Hedg­ing against rate risks ex­pected

China Daily - - FRONT PAGE - By CHEN JIA chen­jia@chi­nadaily.com.cn

China’s cen­tral bank may take fur­ther ac­tion to hedge against ex­change rate risks, in light of the chang­ing global sit­u­a­tion and re­cent cur­rency tur­moil in some emerg­ing mar­kets, ac­cord­ing to an­a­lysts and an of­fi­cial re­port.

Ad­di­tional mea­sures, if nec­es­sary, will be used to min­i­mize the neg­a­tive im­pact from for­eign ex­change mar­ket fluc­tu­a­tions and to main­tain the ren­minbi at a sta­ble level, in ac­cor­dance with the lat­est cen­tral bank mon­e­tary pol­icy re­port.

The Peo­ple’s Bank of China is­sued the sec­ond quar­ter mon­e­tary pol­icy re­port late on Fri­day. It stated that the cen­tral bank has paid close at­ten­tion to re­cent cross-bor­der cap­i­tal flows that have been in­flu­enced by the chang­ing global sit­u­a­tion.

An­a­lysts said the mea­sures may re­fer to some fine­tun­ing of mon­e­tary pol­icy in the fu­ture, al­though the cur­rent “pru­dent and neu­tral” mon­e­tary pol­icy re­mained un­changed in the re­port.

Any fine-tun­ing will fo­cus on “hedg­ing against ex­ter­nal un­cer­tain­ties and pos­si­ble credit crunches in some ar­eas, and strength­en­ing sup­port of the real econ­omy such as for small and mi­cro­sized en­ter­prises”, said the cen­tral bank. In the mean­time, the lever­ag­ing level or the debt ra­tio should be con­trolled with­out re­sort­ing to a strong stim­u­lus via mon­e­tary eas­ing.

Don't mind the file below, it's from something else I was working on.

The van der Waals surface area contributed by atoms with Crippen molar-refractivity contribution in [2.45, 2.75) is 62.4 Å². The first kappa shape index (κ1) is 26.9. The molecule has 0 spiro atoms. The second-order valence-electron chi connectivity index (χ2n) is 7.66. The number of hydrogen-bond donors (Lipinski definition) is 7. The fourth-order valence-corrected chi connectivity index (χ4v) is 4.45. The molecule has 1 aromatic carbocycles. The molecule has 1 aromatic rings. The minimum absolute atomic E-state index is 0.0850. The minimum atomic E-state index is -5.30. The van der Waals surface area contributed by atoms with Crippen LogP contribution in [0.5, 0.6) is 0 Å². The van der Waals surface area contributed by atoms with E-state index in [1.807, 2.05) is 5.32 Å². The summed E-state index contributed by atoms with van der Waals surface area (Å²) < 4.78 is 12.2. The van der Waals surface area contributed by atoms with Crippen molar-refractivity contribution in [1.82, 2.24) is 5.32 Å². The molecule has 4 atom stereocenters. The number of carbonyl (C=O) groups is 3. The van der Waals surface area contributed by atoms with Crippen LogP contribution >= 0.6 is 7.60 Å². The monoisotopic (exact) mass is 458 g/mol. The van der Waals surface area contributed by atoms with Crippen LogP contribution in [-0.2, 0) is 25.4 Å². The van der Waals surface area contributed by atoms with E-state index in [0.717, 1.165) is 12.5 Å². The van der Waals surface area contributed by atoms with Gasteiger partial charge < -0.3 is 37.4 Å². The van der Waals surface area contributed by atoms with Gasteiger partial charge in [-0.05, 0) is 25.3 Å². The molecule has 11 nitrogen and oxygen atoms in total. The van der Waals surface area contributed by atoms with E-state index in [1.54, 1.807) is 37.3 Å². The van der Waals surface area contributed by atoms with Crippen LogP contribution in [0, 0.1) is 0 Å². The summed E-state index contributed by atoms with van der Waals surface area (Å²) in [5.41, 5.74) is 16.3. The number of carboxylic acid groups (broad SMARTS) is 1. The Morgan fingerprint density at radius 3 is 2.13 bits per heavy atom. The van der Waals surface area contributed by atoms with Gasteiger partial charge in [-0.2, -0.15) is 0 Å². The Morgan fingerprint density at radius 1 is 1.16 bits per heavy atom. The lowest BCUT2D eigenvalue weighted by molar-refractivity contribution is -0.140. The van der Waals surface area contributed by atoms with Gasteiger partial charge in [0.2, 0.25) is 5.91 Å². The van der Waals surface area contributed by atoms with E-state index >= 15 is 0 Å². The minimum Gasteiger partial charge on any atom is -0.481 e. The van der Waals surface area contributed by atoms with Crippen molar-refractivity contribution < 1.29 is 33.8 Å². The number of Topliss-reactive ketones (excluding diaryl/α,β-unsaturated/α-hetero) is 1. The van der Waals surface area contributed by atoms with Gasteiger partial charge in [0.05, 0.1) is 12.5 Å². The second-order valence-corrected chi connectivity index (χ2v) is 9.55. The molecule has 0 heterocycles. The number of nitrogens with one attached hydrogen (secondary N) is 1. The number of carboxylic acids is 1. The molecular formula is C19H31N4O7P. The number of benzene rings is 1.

An un­cer­tain global eco­nomic out­look ac­com­pa­nied by es­ca­lated trade ten­sion could fur­ther drive in­vestors’ risk aver­sion and lead to a re­treat of in­vest­ment, said the cen­tral bank re­port.

“Mea­sures should be taken to closely mon­i­tor cap­i­tal out­flows, such as re-eval­u­at­ing some over­seas de­vel­op­ment projects of State-owned en­ter­prises,” said Zhang Lianqi, a mem­ber of the Chi­nese Peo­ple’s Po­lit­i­cal Con­sul­ta­tive Con­fer- ence Na­tional Com­mit­tee and a part­ner of Rui­hua Cer­ti­fied Pub­lic Accountants.

On Fri­day, the Turk­ish lira plunged 23 per­cent to a record low against the US dol­lar. The tur­moil also put the euro un­der pres­sure when global in­vestors ex­pressed con­cern over the risk ex­po­sure of Euro­pean banks — ma­jor lenders to Turkey. The Rus­sian rou­ble also weak­ened 1.5 per­cent against the dol­lar.

Amid ex­change rate fluc­tu­a­tions in emerg­ing mar­kets, the US dol­lar in­dex reached the high­est level seen in more than a year.

China’s for­eign ex­change mar­ket is less likely to suf­fer “di­rect con­ta­gion” from the plung­ing Turk­ish cur­rency, but a sharply strength­ened US dol­lar may add de­pre­ci­a­tion pres­sure on the ren­minbi, said Guan Tao, for­mer di­rec­tor of the in­ter­na­tional pay­ments de­part­ment of the State Ad­min­is­tra­tion of For­eign Ex­change.

Ac­cord­ing to the cen­tral bank, the ren­minbi weak­ened 5 per­cent against the US dol­lar in the sec­ond quar­ter, off­set­ting its 3.9 per­cent ap­pre­ci­a­tion in the first three months.

Yu Yongding, an econ­o­mist with the Chi­nese Acad­emy of So­cial Sciences, also warned at a fo­rum over the week­end to watch out for cap­i­tal out­flows given the back­drop of some emerg­ing mar­kets’ cur­rency tur­moil. Yu added that a sharp de­pre­ci­a­tion of the ren­minbi is un­likely.

Chi­nese banks have re­cently ac­cel­er­ated is­suance of new loans, es­pe­cially those sup­port­ing in­fra­struc­ture con­struc­tion, said a state­ment from the coun­try’s fi­nan­cial sec­tor watch­dog.

In July, banks au­tho­rized 172.4 bil­lion yuan ($25.18 bil­lion) in ren­minbi loans for in­fra­struc­ture con­struc­tion projects, 46.9 bil­lion yuan more than in June, ac­cord­ing to the China Bank­ing and In­sur­ance Reg­u­la­tory Com­mis­sion.

Ac­cord­ing to pre­lim­i­nary sta­tis­tics from the CBIRC, to­tal newly is­sued ren­minbi loans stood at 1.45 tril­lion yuan last month, up 623.7 bil­lion yuan com­pared with a year ear­lier. But the fig­ure was still lower than June’s new loans of 1.84 tril­lion yuan, said the com­mis­sion.

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